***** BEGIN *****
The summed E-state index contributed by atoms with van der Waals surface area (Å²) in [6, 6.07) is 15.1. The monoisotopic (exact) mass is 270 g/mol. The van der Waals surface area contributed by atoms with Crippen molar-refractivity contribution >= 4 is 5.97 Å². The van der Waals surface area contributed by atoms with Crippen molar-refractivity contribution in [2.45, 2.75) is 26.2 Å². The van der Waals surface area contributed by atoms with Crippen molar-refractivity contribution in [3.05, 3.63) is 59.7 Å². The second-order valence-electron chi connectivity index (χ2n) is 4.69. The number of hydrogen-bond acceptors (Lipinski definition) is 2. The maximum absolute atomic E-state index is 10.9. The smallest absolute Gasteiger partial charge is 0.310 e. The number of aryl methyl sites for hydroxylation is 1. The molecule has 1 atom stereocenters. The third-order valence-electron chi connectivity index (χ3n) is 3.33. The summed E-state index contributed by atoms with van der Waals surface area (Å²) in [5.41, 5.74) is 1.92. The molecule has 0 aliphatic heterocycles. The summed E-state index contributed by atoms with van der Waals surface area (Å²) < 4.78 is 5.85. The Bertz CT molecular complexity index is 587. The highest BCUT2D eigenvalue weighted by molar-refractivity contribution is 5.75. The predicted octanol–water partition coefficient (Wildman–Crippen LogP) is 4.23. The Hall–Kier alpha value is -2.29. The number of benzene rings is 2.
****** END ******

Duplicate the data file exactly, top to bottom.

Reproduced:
The summed E-state index contributed by atoms with van der Waals surface area (Å²) in [6, 6.07) is 15.1. The monoisotopic (exact) mass is 270 g/mol. The van der Waals surface area contributed by atoms with Crippen molar-refractivity contribution >= 4 is 5.97 Å². The van der Waals surface area contributed by atoms with Crippen molar-refractivity contribution in [2.45, 2.75) is 26.2 Å². The van der Waals surface area contributed by atoms with Crippen molar-refractivity contribution in [3.05, 3.63) is 59.7 Å². The second-order valence-electron chi connectivity index (χ2n) is 4.69. The number of hydrogen-bond acceptors (Lipinski definition) is 2. The maximum absolute atomic E-state index is 10.9. The smallest absolute Gasteiger partial charge is 0.310 e. The number of aryl methyl sites for hydroxylation is 1. The molecule has 1 atom stereocenters. The third-order valence-electron chi connectivity index (χ3n) is 3.33. The summed E-state index contributed by atoms with van der Waals surface area (Å²) in [5.41, 5.74) is 1.92. The molecule has 0 aliphatic heterocycles. The summed E-state index contributed by atoms with van der Waals surface area (Å²) < 4.78 is 5.85. The Bertz CT molecular complexity index is 587. The highest BCUT2D eigenvalue weighted by molar-refractivity contribution is 5.75. The predicted octanol–water partition coefficient (Wildman–Crippen LogP) is 4.23. The Hall–Kier alpha value is -2.29. The number of benzene rings is 2.